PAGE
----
The Yamaha F225 four-stroke was a treat to drive on every application we tested -- there were twin engine offshore boats, bayboats, walleye boats and more. But our guys were captivated by thesleek Hurricane Sundeck 237 with 225 horses lunging at the mooringlines. Wait, is a 225 going to giveit the performance a family-hauling, tube-pulling funcruiser wouldget from a big V-8 inboard?
After driving it, we thought so.Plus, all that space dedicated to the inboard engine is nowdedicated to inboard fun. How would you like to add 12 square feetof party space to your deck? We thought so, too.
And quiet? We heard wind and rushingwater, little else. At idle, a peek at the tach was required to see if the engine was running. At the dock, we confess, somebody tried to restart an already running engine -- three times. A motor this quiet can’t be running. It needs a warning signal forre-start dummies -- ''Hey idiot! I’m alreadyrunning!''
The beauty of the F225 comes fromits elegant design. Yamaha engineers didn’t exactly break the rules in an exercise of civil disobedience. They occupied new territory.
To trim down its size they made it a 60-degree V-6 block. But the big deal in both size and power was the clever way they fed air and fuel to this double-overhead cam engine. On auto engines, the air intake is on the center of the V, taking up a huge (huge by outboard standards) amount of space.Yamaha put the air intakes on the outside, sweeping the air supply through intake silencers forward on the engine to the intake valveson the back.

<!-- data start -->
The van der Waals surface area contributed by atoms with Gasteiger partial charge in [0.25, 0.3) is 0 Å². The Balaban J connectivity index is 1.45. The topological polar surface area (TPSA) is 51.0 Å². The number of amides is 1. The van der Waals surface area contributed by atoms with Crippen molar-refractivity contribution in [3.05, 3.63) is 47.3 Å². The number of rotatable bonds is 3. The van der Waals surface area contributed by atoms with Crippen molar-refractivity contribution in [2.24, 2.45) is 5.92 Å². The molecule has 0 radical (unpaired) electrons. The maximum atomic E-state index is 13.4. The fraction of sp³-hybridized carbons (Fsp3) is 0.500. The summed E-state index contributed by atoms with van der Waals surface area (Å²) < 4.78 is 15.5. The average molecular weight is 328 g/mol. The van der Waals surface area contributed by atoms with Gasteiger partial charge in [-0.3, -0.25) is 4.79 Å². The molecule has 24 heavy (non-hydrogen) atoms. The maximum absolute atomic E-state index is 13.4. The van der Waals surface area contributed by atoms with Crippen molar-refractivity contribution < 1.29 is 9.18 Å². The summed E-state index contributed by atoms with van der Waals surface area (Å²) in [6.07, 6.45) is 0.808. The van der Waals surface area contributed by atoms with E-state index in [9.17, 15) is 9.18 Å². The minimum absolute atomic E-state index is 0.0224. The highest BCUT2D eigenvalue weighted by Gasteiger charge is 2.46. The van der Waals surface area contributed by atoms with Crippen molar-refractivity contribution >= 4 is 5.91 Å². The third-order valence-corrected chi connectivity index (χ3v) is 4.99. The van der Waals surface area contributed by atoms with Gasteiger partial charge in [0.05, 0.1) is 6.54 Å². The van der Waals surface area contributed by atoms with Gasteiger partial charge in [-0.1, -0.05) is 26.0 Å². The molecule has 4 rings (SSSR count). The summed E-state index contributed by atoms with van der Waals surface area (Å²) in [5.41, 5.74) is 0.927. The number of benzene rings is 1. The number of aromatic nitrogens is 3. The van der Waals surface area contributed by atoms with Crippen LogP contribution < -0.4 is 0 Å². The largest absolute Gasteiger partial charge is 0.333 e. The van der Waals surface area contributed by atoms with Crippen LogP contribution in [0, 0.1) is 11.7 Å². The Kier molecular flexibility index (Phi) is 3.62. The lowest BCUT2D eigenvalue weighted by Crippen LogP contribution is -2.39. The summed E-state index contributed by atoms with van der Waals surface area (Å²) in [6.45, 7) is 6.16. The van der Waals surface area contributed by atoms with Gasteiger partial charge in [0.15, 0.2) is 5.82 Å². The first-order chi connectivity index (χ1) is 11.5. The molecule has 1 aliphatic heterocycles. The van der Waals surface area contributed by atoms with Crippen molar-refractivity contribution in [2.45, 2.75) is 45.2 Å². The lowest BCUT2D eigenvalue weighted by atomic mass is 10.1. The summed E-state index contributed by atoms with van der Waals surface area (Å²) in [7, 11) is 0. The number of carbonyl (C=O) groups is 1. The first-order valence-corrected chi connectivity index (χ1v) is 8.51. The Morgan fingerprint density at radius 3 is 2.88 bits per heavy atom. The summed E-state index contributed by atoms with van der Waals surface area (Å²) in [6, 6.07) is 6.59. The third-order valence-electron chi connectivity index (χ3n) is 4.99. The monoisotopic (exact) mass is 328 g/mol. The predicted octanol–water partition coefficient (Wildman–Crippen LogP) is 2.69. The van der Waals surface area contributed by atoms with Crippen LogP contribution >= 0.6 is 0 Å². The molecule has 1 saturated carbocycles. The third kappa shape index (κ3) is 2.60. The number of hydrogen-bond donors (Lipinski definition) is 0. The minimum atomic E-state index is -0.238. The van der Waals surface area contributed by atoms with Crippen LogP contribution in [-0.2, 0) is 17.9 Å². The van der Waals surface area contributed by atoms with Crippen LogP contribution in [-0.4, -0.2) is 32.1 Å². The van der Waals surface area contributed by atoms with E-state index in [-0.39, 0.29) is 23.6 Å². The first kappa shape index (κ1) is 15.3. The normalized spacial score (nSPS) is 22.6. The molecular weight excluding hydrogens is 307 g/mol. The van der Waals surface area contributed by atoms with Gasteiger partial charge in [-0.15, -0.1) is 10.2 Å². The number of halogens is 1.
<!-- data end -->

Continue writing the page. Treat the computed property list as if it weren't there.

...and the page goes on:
They had another trick up their sleeve. Each intake tube gets it own fuel injector located just before the intake valve. The result? Extremely efficient air and fuel mixture for a clean, powerful burn -- and even more compactdesign.
To crown this unique achievement, the exhaust was taken from the center of the cylinder banks, in the V -- exactly the opposite of your automobile’s four-stroke engine -- and swept efficiently down and out through the propeller.
So, what did we find in our testdrive that stats can’t tell you? First, all those who said they’d never make a big block four-stroke outboard that a boat could carry were wrong. This boat sat level and true in the water. The hole-shot of tested boats showed no sign of a tail-heavy boat. Indeed all rigs were balanced. Know why? The F225 weighs nearly 300 pounds less than the nearest likely stern-drive alternative -- a 4.3L 210hp unit -- and a scant 100 pounds more than competitive two-stroke DFI 225hp outboards.
We also noticed the power in this engine was equally applied across the operating range. There were no dead spots, no wasted rpm. For each 500-rpm increase, there was a commensurate increase in torque and speed.
There is only one word to describe this engine, AWESOME!!!!